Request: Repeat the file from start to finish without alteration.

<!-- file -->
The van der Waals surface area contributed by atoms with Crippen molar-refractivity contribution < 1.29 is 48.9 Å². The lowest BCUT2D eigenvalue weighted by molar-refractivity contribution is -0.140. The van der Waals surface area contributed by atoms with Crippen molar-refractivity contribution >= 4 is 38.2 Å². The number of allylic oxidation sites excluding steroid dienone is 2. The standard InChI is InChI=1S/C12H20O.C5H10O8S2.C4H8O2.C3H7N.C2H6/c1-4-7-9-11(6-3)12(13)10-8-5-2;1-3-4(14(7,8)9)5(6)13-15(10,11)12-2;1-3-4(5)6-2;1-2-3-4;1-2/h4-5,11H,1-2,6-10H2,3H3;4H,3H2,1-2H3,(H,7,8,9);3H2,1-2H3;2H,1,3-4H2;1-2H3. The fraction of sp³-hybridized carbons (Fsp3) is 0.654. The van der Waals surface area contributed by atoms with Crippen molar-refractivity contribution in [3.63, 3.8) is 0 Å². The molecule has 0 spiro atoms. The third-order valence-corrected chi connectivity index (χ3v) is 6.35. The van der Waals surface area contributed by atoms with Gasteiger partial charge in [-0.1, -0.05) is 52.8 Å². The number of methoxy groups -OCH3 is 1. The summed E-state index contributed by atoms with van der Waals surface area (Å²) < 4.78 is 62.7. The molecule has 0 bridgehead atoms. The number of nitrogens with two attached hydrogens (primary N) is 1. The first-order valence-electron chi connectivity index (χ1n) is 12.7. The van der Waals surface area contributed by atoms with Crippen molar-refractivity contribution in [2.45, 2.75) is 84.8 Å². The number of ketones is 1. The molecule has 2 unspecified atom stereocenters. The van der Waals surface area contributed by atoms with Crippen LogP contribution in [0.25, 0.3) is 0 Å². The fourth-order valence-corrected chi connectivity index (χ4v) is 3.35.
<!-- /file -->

The van der Waals surface area contributed by atoms with Crippen molar-refractivity contribution < 1.29 is 48.9 Å². The lowest BCUT2D eigenvalue weighted by molar-refractivity contribution is -0.140. The van der Waals surface area contributed by atoms with Crippen molar-refractivity contribution >= 4 is 38.2 Å². The number of allylic oxidation sites excluding steroid dienone is 2. The standard InChI is InChI=1S/C12H20O.C5H10O8S2.C4H8O2.C3H7N.C2H6/c1-4-7-9-11(6-3)12(13)10-8-5-2;1-3-4(14(7,8)9)5(6)13-15(10,11)12-2;1-3-4(5)6-2;1-2-3-4;1-2/h4-5,11H,1-2,6-10H2,3H3;4H,3H2,1-2H3,(H,7,8,9);3H2,1-2H3;2H,1,3-4H2;1-2H3. The fraction of sp³-hybridized carbons (Fsp3) is 0.654. The van der Waals surface area contributed by atoms with Crippen molar-refractivity contribution in [3.63, 3.8) is 0 Å². The molecule has 0 spiro atoms. The third-order valence-corrected chi connectivity index (χ3v) is 6.35. The van der Waals surface area contributed by atoms with Gasteiger partial charge in [-0.1, -0.05) is 52.8 Å². The number of methoxy groups -OCH3 is 1. The summed E-state index contributed by atoms with van der Waals surface area (Å²) < 4.78 is 62.7. The molecule has 0 bridgehead atoms. The number of nitrogens with two attached hydrogens (primary N) is 1. The first-order valence-electron chi connectivity index (χ1n) is 12.7. The van der Waals surface area contributed by atoms with Crippen molar-refractivity contribution in [2.45, 2.75) is 84.8 Å². The number of ketones is 1. The molecule has 2 unspecified atom stereocenters. The van der Waals surface area contributed by atoms with Crippen LogP contribution in [0.25, 0.3) is 0 Å². The fourth-order valence-corrected chi connectivity index (χ4v) is 3.35.